German economy returned to growth of 0.1 per cent in 1st quarter, avoided recession

BERLIN – The German economy managed to avoid sinking into recession during an unusually cold first quarter, but only just, official figures showed Wednesday.

Europe’s biggest economy grew by 0.1 per cent in the January-March quarter compared with the previous three-month period, Germany’s Federal Statistical Office said. That followed a 0.7 per cent decline in last year’s fourth quarter, a figure that was revised downward from the initial reading of 0.6 per cent.

The increase was lower than anticipated — the consensus in the market was for a 0.3 per cent quarterly rise.

If the first quarter figure had shown a decline, then Germany would have been in recession — technically defined as two straight quarters of negative economic growth.

Extremely cold weather that dragged on until the end of March was one factor behind the feeble growth figure, the statistics office said. Winter conditions typically hurt industries such as construction.

UniCredit economist Andreas Rees argued that the data “should be taken with a pinch of salt, or maybe even two” because of the unusual weather.

Despite the subdued first-quarter performance, Germany is in better shape than almost all the 17 European Union countries that use the euro. Though recent economic indicators have been mixed, the key industrial sector has been robust and unemployment remains relatively low.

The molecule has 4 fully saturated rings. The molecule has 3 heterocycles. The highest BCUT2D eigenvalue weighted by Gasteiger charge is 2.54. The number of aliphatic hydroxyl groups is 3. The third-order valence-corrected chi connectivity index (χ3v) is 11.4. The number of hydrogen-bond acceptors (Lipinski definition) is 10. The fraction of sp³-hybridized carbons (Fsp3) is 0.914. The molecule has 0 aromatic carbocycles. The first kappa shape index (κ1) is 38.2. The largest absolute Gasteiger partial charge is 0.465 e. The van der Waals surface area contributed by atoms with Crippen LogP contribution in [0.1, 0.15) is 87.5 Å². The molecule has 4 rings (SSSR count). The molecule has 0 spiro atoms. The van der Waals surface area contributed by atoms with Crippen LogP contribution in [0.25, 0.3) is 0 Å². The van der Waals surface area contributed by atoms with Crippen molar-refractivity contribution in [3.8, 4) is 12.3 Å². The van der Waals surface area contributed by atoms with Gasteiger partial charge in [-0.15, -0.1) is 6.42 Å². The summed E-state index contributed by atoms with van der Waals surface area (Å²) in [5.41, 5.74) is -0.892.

Looking ahead, prospects for Germany are improving now that the hard winter is over, said Carsten Brezski, an economist at ING in Brussels.

“Industry is gaining pace as order books have started to fill again and companies are cautiously stepping up their investment plans,” he said. “Moreover, domestic demand with the solid labour market and wage increases have become a reliable growth driver.”

The economy’s relative health has fueled demands for big pay increases in several sectors.

Early Wednesday, the IG Metall union secured a solid raise for some 3.7 million workers in the key industrial sector, a deal that heads off the threat of strikes.

Under the deal reached by negotiators in Bavaria, which is expected to be extended to the rest of the country, workers will get a 3.4 per cent raise in July followed by another 2.2 per cent next May. The agreement runs until the end of next year.

IG Metall initially sought a raise of 5.5 per cent this year alone, arguing that companies in Germany could afford it and that it would bolster private spending. But union chairman Berthold Huber said that employees “will get a fair and appropriate share of economic developments” under the deal now reached.